"I have asked you two here because you are like sons to me, and I trust only you with this embarrassing task," said Don Johnson (born Donald Johnson, now Don of the Johnson family) to the two men standing before him, "I understand that a gentleman by the name of Lawrence Mills has been intimate with my wife." Don Johnson set down his cigar into the ivory ashtray close at hand and leaned his elbows on the table, steepling his fingers. His heavy eyebrows and nose worked with the bare lightbulb overhead to cast shadows down his face. The cherry of his cigar glowed in his black pupils. It was cold in the meat locker, and so his breath condensed, making him look every inch a vengeful devil.
Which would be a comparison that he would enjoy.
"Although my wife has been a terrific slut about town, I cannot stay mad at her. It is these stronzi, these teste di cazzo, these..." he trailed off.
"These assholes?" asked Tricky Finger Jimmy, looking up from playing with his tricky finger.
"That's what I said. These assholes seduce her. They have their way with her. And then they leave her. I have tried to take care of them personally, but it is too much. I have to ask you to step in because I have a dentist's appointment this afternoon."
"So you want us to, you know, take care of this Lawrence? Real nice?" asked Mickey "The Mauler" Maga.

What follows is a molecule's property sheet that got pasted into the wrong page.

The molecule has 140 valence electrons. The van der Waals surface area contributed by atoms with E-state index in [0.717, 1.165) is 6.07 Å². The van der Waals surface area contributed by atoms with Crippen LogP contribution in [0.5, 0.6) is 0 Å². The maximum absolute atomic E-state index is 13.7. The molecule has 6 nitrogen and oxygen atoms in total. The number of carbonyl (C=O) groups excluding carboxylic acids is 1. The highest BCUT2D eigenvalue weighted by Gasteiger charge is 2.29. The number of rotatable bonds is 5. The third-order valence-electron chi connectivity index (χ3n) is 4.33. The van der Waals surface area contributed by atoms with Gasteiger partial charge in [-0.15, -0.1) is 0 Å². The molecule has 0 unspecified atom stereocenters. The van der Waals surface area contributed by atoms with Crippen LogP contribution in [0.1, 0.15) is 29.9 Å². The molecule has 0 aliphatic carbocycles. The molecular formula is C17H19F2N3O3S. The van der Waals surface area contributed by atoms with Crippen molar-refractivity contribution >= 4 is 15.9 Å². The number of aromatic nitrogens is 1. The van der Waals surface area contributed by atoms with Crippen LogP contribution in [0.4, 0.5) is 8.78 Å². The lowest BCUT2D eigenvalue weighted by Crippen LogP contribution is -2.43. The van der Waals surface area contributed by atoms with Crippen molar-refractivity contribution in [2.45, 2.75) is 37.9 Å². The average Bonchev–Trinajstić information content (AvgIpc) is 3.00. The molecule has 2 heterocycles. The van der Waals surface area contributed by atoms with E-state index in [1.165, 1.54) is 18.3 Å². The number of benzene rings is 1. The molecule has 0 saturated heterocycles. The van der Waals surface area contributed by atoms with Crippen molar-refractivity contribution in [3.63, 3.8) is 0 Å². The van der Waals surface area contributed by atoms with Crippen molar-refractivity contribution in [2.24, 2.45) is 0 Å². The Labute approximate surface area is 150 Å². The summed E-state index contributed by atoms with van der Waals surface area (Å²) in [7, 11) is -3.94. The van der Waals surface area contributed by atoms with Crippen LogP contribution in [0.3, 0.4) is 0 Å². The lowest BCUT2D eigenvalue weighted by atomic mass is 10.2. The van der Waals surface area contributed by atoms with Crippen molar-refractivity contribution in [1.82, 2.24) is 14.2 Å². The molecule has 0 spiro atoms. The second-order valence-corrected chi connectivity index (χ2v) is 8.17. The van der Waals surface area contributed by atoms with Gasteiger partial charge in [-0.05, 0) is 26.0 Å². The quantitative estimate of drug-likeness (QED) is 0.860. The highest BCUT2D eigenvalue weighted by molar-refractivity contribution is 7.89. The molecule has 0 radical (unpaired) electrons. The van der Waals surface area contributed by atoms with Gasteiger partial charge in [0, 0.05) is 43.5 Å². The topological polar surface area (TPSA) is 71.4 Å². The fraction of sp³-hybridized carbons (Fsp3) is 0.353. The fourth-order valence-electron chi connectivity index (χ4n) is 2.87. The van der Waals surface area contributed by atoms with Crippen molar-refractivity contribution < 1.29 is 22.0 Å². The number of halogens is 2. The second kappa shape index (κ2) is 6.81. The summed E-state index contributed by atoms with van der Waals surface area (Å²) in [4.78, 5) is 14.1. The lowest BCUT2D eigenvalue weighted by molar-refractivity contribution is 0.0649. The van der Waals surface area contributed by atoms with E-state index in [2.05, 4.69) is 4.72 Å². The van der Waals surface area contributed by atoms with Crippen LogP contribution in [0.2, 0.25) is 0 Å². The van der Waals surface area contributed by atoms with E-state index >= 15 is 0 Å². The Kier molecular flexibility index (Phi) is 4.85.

"That would be what I am getting at, yes." He handed a piece of paper to the Mauler. "Here's his address. There is only one catch," Don Johnson began, but Tricky Finger Jimmy cut him off with a wave of his eponymous finger.
"Nothing to worry about, boss, we've taken care of these guys before," he said.
"Now, hang on-"
"We're on it, boss," the Mauler said. The pair pushed their way between two sides of beef and out of the door. Don Johnson shook his head.
The pair went into the parking lot and, checking to make sure that they had their tire irons, they drove off to the house of Lawrence Mills. They took their weapons of choice. Tricky Finger Jimmy took a few practice swings through the air around knee-height.
The Mauler rang the doorbell.
A man in a wheelchair answered it. He wore a green khaki military jacket, from the Vietnam era, with a frayed patch over his heart that read "Mills." He didn't wear pants because he didn't need to. He was missing his legs.
"Can I help you gentleman?"
"Listen up, Larry. Don Johnson has a beef with you," The Mauler said. Tricky Finger Jimmy knew his role. He stood next to the larger man and made faces at Lawrence.
"Which one, the star or the criminal?" Lawrence asked. "Because I've banged both of their wives."
The Mauler balked.
"A smart guy, eh?" Tricky Finger Jimmy said. "Look, I don't give a shit if you did serve this country in Vietnam, I am gonna break your kneecaps..." he trailed off. Lawrence grinned.
"Don't get smart with me," The Mauler said. "You still got arms!"
Tricky Finger Jimmy grinned and grabbed Lawrence's sleeve. Empty. He grabbed the other sleeve. Empty. Lawrence grinned harder.
"What the fuck are we supposed to break on this guy?!" Tricky Finger Jimmy wailed. He started playing with his tricky finger and biting his lip. "Boss is gonna be pissed."